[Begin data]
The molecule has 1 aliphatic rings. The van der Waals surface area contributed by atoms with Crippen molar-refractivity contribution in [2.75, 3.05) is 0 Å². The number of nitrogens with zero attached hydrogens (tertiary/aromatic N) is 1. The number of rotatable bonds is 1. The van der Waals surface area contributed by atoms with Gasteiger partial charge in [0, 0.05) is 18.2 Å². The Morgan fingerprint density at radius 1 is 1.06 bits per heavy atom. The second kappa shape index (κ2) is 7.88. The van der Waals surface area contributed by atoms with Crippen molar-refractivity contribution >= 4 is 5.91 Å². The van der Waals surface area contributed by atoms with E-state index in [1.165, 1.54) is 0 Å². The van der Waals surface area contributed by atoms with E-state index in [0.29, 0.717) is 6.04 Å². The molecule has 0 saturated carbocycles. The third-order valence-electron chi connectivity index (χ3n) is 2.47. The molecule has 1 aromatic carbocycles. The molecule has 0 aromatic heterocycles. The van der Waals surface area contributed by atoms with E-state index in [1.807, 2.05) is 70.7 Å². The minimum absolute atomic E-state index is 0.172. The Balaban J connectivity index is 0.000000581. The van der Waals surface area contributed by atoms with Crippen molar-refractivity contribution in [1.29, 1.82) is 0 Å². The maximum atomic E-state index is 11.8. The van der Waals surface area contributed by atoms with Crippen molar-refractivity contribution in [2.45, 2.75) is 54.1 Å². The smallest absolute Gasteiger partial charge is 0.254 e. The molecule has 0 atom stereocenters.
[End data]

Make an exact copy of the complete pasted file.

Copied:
The molecule has 1 aliphatic rings. The van der Waals surface area contributed by atoms with Crippen molar-refractivity contribution in [2.75, 3.05) is 0 Å². The number of nitrogens with zero attached hydrogens (tertiary/aromatic N) is 1. The number of rotatable bonds is 1. The van der Waals surface area contributed by atoms with Gasteiger partial charge in [0, 0.05) is 18.2 Å². The Morgan fingerprint density at radius 1 is 1.06 bits per heavy atom. The second kappa shape index (κ2) is 7.88. The van der Waals surface area contributed by atoms with Crippen molar-refractivity contribution >= 4 is 5.91 Å². The van der Waals surface area contributed by atoms with E-state index in [1.165, 1.54) is 0 Å². The van der Waals surface area contributed by atoms with E-state index in [0.29, 0.717) is 6.04 Å². The molecule has 0 saturated carbocycles. The third-order valence-electron chi connectivity index (χ3n) is 2.47. The molecule has 1 aromatic carbocycles. The molecule has 0 aromatic heterocycles. The van der Waals surface area contributed by atoms with E-state index in [1.807, 2.05) is 70.7 Å². The minimum absolute atomic E-state index is 0.172. The Balaban J connectivity index is 0.000000581. The van der Waals surface area contributed by atoms with Crippen molar-refractivity contribution in [1.29, 1.82) is 0 Å². The maximum atomic E-state index is 11.8. The van der Waals surface area contributed by atoms with Crippen molar-refractivity contribution in [2.45, 2.75) is 54.1 Å². The smallest absolute Gasteiger partial charge is 0.254 e. The molecule has 0 atom stereocenters.